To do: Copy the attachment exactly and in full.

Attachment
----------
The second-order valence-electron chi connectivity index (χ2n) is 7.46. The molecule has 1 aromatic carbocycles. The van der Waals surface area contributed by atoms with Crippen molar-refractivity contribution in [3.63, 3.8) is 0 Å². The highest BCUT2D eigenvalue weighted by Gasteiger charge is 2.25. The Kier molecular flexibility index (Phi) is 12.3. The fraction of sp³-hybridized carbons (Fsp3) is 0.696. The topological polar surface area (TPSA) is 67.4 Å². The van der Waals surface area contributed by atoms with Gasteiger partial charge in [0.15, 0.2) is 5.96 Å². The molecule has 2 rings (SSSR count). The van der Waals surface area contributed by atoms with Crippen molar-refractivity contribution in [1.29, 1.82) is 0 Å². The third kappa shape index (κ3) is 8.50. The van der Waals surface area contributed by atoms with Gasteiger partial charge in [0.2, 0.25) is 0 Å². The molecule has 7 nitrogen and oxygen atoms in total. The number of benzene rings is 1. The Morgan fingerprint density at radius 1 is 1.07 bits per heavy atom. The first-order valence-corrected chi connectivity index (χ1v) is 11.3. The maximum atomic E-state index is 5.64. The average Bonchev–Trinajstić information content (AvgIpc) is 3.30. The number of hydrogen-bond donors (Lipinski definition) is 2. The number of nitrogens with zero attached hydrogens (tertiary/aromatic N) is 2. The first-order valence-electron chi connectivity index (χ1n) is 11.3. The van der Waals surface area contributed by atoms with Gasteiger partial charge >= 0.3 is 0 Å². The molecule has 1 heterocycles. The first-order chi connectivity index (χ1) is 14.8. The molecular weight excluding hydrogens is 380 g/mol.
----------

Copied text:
The second-order valence-electron chi connectivity index (χ2n) is 7.46. The molecule has 1 aromatic carbocycles. The van der Waals surface area contributed by atoms with Crippen molar-refractivity contribution in [3.63, 3.8) is 0 Å². The highest BCUT2D eigenvalue weighted by Gasteiger charge is 2.25. The Kier molecular flexibility index (Phi) is 12.3. The fraction of sp³-hybridized carbons (Fsp3) is 0.696. The topological polar surface area (TPSA) is 67.4 Å². The van der Waals surface area contributed by atoms with Gasteiger partial charge in [0.15, 0.2) is 5.96 Å². The molecule has 2 rings (SSSR count). The van der Waals surface area contributed by atoms with Crippen molar-refractivity contribution in [1.29, 1.82) is 0 Å². The third kappa shape index (κ3) is 8.50. The van der Waals surface area contributed by atoms with Gasteiger partial charge in [0.2, 0.25) is 0 Å². The molecule has 7 nitrogen and oxygen atoms in total. The number of benzene rings is 1. The Morgan fingerprint density at radius 1 is 1.07 bits per heavy atom. The first-order valence-corrected chi connectivity index (χ1v) is 11.3. The maximum atomic E-state index is 5.64. The average Bonchev–Trinajstić information content (AvgIpc) is 3.30. The number of hydrogen-bond donors (Lipinski definition) is 2. The number of nitrogens with zero attached hydrogens (tertiary/aromatic N) is 2. The first-order valence-electron chi connectivity index (χ1n) is 11.3. The van der Waals surface area contributed by atoms with Gasteiger partial charge >= 0.3 is 0 Å². The molecule has 1 heterocycles. The first-order chi connectivity index (χ1) is 14.8. The molecular weight excluding hydrogens is 380 g/mol.